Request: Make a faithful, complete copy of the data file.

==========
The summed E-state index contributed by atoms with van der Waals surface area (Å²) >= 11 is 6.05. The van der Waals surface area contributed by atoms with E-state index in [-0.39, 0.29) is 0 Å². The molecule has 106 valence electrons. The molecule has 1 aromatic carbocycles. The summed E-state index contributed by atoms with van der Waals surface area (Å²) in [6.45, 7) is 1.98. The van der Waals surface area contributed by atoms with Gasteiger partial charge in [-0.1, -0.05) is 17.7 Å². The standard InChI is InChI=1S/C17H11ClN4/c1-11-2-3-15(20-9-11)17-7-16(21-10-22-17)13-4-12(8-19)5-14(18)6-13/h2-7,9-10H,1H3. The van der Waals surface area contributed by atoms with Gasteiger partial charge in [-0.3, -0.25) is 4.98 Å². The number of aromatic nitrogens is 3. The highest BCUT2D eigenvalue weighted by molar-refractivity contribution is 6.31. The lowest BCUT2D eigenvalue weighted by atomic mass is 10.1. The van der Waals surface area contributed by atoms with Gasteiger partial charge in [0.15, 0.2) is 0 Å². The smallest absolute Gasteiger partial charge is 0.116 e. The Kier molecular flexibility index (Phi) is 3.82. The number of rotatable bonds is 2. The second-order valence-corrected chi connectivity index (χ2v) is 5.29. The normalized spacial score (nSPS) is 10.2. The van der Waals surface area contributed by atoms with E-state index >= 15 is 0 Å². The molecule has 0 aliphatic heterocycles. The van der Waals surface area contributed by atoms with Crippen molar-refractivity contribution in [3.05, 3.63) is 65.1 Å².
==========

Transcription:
The summed E-state index contributed by atoms with van der Waals surface area (Å²) >= 11 is 6.05. The van der Waals surface area contributed by atoms with E-state index in [-0.39, 0.29) is 0 Å². The molecule has 106 valence electrons. The molecule has 1 aromatic carbocycles. The summed E-state index contributed by atoms with van der Waals surface area (Å²) in [6.45, 7) is 1.98. The van der Waals surface area contributed by atoms with Gasteiger partial charge in [-0.1, -0.05) is 17.7 Å². The standard InChI is InChI=1S/C17H11ClN4/c1-11-2-3-15(20-9-11)17-7-16(21-10-22-17)13-4-12(8-19)5-14(18)6-13/h2-7,9-10H,1H3. The van der Waals surface area contributed by atoms with Gasteiger partial charge in [-0.3, -0.25) is 4.98 Å². The number of aromatic nitrogens is 3. The highest BCUT2D eigenvalue weighted by molar-refractivity contribution is 6.31. The lowest BCUT2D eigenvalue weighted by atomic mass is 10.1. The van der Waals surface area contributed by atoms with Gasteiger partial charge in [0.15, 0.2) is 0 Å². The smallest absolute Gasteiger partial charge is 0.116 e. The Kier molecular flexibility index (Phi) is 3.82. The number of rotatable bonds is 2. The second-order valence-corrected chi connectivity index (χ2v) is 5.29. The normalized spacial score (nSPS) is 10.2. The van der Waals surface area contributed by atoms with E-state index >= 15 is 0 Å². The molecule has 0 aliphatic heterocycles. The van der Waals surface area contributed by atoms with Crippen molar-refractivity contribution in [3.05, 3.63) is 65.1 Å².